As the leading cause of newborn death in the U.S., preterm birth is far more serious than most people realize. And we need to know much more about its causes before we can do a better job of prevention.
Of the slightly more than 4 million babies born in the United States every year, 1 in 9 babies are born prematurely, a rate higher than that of most developed nations. While our country’s premature birth dropped for the sixth year in a row to 11.4 percent, it remains one of the most intractable public health problems. According to the Institute of Medicine, premature birth costs society at least $26 billion a year and prematurity remains the number one killer of newborns.
Despite the medical advances in obstetrics, gynecology, and the health and treatment of women during pregnancy, very little has influenced those statistics. It is one of the most intractable health challenges in modern medicine.
Preterm babies (born before 37 weeks) have a greater risk of death and disability, including, but not limited to cerebral palsy, cognitive impairments, or sensory conditions. The earlier a baby is born, the smaller they are, and the more serious their health challenges. All these issues converge, contributing to lifelong hardship for their families, and burdensome economic costs to society. And yet, no one knows what causes preterm birth, or how to prevent it. It remains one of our great medical mysteries.
Certainly, there are some known factors associated with prematurity. However, that knowledge has neither led to generally effective preventive treatments, nor substantially impacted the high preterm birth rate in this country. The causes of preterm birth may have roots in complex gene-environment interactions, requiring researchers to consider multiple risk factors—biological, behavioral, social, physical and environmental—as well as their interaction.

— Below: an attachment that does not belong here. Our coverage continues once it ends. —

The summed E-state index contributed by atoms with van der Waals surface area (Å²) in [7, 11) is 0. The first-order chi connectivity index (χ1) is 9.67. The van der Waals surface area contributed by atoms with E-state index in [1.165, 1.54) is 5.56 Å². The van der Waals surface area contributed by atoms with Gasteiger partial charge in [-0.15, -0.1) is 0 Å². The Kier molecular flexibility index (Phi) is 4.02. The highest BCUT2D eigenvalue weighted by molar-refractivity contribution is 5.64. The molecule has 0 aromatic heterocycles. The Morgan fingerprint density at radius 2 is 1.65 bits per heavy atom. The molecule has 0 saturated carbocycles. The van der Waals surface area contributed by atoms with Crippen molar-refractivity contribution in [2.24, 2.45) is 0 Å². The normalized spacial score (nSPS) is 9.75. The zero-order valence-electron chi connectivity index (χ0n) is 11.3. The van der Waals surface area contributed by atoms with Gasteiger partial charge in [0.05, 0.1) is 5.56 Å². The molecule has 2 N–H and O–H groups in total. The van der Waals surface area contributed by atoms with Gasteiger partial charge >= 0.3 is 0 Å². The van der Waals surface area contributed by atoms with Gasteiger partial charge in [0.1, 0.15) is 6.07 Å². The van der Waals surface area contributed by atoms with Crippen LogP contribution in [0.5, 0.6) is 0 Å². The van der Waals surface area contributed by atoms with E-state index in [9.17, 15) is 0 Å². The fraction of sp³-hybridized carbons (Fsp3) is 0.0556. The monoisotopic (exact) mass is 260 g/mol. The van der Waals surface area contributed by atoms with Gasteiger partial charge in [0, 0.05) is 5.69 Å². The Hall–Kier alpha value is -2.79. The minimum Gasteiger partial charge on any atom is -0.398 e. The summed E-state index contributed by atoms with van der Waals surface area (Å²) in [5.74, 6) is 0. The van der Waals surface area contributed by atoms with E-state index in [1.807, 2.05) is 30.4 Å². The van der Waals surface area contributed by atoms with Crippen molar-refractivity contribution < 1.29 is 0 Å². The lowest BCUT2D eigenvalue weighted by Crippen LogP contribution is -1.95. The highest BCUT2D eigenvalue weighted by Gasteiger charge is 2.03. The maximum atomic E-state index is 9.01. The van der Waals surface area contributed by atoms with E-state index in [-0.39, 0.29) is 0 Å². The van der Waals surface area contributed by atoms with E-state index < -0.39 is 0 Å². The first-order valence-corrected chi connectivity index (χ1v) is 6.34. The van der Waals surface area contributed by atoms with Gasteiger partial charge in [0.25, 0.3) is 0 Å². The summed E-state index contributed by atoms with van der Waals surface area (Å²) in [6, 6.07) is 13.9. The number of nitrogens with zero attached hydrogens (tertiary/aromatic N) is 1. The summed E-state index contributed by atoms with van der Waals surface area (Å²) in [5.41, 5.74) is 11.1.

Identifying those causes will require new research approaches and the assembly of scientists from diverse disciplines, sharing rich databases of information about the human condition—all linked in a way that will finally make it possible to construct an evolving model of prematurity and its consequences.
As more traditional risk factors are understood in the context of lifestyle factors, combined with information from new and evolving fields, such as genomics and systems biology, there will be a better way to understand the maternal, placental and fetal interactions.
Purpose – solving the problem of prematurity
Traditional approaches to solving preterm birth have not been successful. To solve the problem of prematurity, a whole new transdisciplinary approach is needed involving innovative technologic capabilities and unique databases with scientists from many disciplines. That’s why the March of Dimes and the leading academic and medical institutions in Ohio have brought together over 100 scientists, physicians, faculty and staff to create the March of Dimes Prematurity Research Center Ohio Collaborative.
The Ohio Collaborative is based on a commitment to develop a strong transinstitutional infrastructure for transdisciplinary research. It will engage the remarkable scientific capabilities of the highly respected clinical and academic institutions from Cincinnati Children’s Hospital Medical Center, the University of Cincinnati, The Ohio State University, Nationwide Children’s Hospital, Mount Carmel Health System, Case Western Reserve University, University Hospitals MacDonald Women’s Hospital and Rainbow Babies & Children’s Hospital and the MetroHealth System with key collaborating faculty at Vanderbilt University, University of South Florida, University of Iowa, and Wright State University—all focused on a common effort to solve the medical mystery of preterm birth.